Dalwallinu, Western Australia

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Dalwallinu
Western Australia
Johnston Street, Dalwallinu, 2018 (02).jpg
Johnston Street, Dalwallinu, 2018
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Dalwallinu
Coordinates 30°16′35″S116°39′45″E / 30.2765°S 116.6625°E / -30.2765; 116.6625 Coordinates: 30°16′35″S116°39′45″E / 30.2765°S 116.6625°E / -30.2765; 116.6625
Population699 (2016 census) [1]
Established1910
Postcode(s) 6609
Elevation335 m (1,099 ft)
Location248 km (154 mi) NNE of Perth
LGA(s) Shire of Dalwallinu
State electorate(s) Moore
Federal Division(s) Durack
Mean max tempMean min tempAnnual rainfall
26.0 °C
79 °F
12.1 °C
54 °F
357.3 mm
14.1 in

Dalwallinu is a town in the Wheatbelt region of Western Australia, located 248 km from Perth via the Great Northern Highway. Agriculture and supporting industries are the town's primary economic activities. The town is the first town on the Wildflower Way, a tourist route that stretches north to Mullewa. The town has an elevation of 335 metres (1,099 ft). [2] At the 2016 census, Dalwallinu had a population of 699. [1]

The name of the town comes from the Aboriginal word that means "place to wait a while" or possible "goodlands"[ citation needed ]. The first inhabitants of the area were Aboriginal people who used the area for hunting and gathering. The Badimaya people lived in the northern areas of the shire and the Karlamaya peoples inhabited the southern areas. [3]

Originally called South Nugadong, the town was officially gazetted in 1914. [4] [5]

The first Europeans to arrive were Benedictine monks who came from New Norcia to graze their sheep on the pastoral leases that they had taken up. The first settlers arrived, hoping to develop the lands for wheat, in 1907. The region was surveyed in 1909 and then opened for selection in 1910 with crops being planted shortly afterward. [5] [6]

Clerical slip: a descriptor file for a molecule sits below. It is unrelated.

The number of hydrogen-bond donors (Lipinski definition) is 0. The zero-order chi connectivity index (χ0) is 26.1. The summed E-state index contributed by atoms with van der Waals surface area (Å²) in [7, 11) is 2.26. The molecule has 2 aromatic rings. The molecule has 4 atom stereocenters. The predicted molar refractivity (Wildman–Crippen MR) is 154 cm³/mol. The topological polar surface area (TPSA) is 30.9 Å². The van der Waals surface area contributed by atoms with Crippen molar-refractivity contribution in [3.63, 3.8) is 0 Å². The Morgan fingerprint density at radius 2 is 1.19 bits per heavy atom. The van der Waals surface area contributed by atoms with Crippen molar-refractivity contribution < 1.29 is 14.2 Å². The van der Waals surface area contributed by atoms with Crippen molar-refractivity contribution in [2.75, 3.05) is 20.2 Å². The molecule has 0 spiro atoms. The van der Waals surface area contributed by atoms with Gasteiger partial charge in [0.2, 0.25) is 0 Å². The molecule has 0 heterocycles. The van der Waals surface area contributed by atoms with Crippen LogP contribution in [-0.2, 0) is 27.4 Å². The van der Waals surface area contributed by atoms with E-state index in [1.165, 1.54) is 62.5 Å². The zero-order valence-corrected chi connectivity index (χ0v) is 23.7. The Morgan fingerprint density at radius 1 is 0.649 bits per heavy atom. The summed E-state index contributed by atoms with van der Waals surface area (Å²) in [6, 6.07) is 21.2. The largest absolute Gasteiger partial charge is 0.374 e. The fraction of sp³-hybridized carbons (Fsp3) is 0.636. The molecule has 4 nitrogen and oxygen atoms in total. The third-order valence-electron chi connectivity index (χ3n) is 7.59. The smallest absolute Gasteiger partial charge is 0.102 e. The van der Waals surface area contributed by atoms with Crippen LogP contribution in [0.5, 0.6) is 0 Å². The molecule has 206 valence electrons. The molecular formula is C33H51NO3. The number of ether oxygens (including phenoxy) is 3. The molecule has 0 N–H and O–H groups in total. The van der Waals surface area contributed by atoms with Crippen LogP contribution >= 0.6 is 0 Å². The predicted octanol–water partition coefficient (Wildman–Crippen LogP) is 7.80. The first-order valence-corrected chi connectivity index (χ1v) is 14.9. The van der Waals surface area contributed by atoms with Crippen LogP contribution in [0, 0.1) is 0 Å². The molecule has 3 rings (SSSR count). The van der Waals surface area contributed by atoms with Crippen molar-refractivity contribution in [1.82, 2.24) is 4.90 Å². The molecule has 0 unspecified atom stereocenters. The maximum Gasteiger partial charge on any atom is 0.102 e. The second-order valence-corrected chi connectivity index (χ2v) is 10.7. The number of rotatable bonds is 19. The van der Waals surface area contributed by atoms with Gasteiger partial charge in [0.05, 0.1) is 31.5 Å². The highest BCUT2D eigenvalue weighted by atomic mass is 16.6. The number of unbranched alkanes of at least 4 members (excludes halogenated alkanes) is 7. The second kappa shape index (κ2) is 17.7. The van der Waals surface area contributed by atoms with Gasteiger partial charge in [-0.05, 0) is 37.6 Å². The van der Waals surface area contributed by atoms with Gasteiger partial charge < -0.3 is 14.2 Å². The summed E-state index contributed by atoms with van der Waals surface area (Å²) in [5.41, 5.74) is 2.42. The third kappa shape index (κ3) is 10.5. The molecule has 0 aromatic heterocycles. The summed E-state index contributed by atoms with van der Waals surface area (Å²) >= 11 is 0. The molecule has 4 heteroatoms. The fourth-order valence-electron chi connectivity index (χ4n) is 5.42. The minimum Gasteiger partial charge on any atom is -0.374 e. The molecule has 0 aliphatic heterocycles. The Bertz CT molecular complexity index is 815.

Two brothers, Albert and Frederick Ellison, built a well on the southern end of the township in 1909. The well acted as a permanent source of water to the settlers. The well, named Billum Billum well, was built from locally occurring timber such as gimlet and salmon gum. [7]

In 1932 the Wheat Pool of Western Australia announced that the town would have two grain elevators, each fitted with an engine, installed at the railway siding. [8] Dalwallinu is on the railway route that used to be utilised for Northam to Mullewa rail services, such as The Mullewa . They no longer operate, with the line inoperational between Dalwallinu and Perenjori South. [9]

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References

  1. 1 2 Australian Bureau of Statistics (27 June 2017). "Dalwallinu (L) (Urban Centre/Locality)". 2016 Census QuickStats. Retrieved 6 April 2019. OOjs UI icon edit-ltr-progressive.svg
  2. "Bureau of Meteorology – Dalwallinu Comparison". 2008. Retrieved 26 August 2008.
  3. Bednall, James (2014). Badimaya Dictionary. Geraldton, WA: Bundiyarra Irra Wangga Language Centre. pp. 7–9. ISBN   9780987156686.
  4. "New Townsite "Dalwallinu"" (PDF). Government Gazette of Western Australia. Government of Western Australia: 1364. 6 March 1914. Retrieved 20 April 2019.
  5. 1 2 "Land open for selection" (PDF). Government Gazette of Western Australia. Perth, WA: Government of Western Australia (5): 155. 28 January 2010. Retrieved 20 April 2019.
  6. "Welcome to Western Australia – Dalwallinu". 2005. Archived from the original on 26 July 2008. Retrieved 26 August 2008.
  7. "Billum-Billum Monks Well". 2002. Retrieved 26 August 2008.[ permanent dead link ]
  8. "Country elevators". The West Australian . Perth: National Library of Australia. 6 July 1932. p. 10. Retrieved 6 April 2013.
  9. https://www.arcinfra.com/ARCInfrastructure/media/documents/Network%20Specifications/Arc-Infrastructure-Network-Control-Boundaries.pdf

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